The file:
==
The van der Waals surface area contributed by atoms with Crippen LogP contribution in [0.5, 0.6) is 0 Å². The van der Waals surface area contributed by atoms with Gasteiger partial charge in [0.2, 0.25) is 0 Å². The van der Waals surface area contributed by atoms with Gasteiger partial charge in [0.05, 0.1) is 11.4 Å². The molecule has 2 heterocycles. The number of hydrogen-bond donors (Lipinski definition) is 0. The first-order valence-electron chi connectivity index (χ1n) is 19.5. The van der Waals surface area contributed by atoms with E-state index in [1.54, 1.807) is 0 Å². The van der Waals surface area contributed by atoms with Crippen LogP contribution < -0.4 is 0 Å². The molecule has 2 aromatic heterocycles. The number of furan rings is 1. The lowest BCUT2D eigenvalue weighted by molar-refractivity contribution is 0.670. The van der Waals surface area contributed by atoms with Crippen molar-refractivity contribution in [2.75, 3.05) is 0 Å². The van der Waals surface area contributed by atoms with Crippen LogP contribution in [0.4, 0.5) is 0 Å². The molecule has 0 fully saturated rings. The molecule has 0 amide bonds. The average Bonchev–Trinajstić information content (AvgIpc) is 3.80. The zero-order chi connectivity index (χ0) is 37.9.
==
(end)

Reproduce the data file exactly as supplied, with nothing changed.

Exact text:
The van der Waals surface area contributed by atoms with Crippen LogP contribution in [0.5, 0.6) is 0 Å². The van der Waals surface area contributed by atoms with Gasteiger partial charge in [0.2, 0.25) is 0 Å². The van der Waals surface area contributed by atoms with Gasteiger partial charge in [0.05, 0.1) is 11.4 Å². The molecule has 2 heterocycles. The number of hydrogen-bond donors (Lipinski definition) is 0. The first-order valence-electron chi connectivity index (χ1n) is 19.5. The van der Waals surface area contributed by atoms with E-state index in [1.54, 1.807) is 0 Å². The van der Waals surface area contributed by atoms with Crippen LogP contribution < -0.4 is 0 Å². The molecule has 2 aromatic heterocycles. The number of furan rings is 1. The lowest BCUT2D eigenvalue weighted by molar-refractivity contribution is 0.670. The van der Waals surface area contributed by atoms with Crippen molar-refractivity contribution in [2.75, 3.05) is 0 Å². The van der Waals surface area contributed by atoms with Crippen LogP contribution in [0.4, 0.5) is 0 Å². The molecule has 0 fully saturated rings. The molecule has 0 amide bonds. The average Bonchev–Trinajstić information content (AvgIpc) is 3.80. The zero-order chi connectivity index (χ0) is 37.9.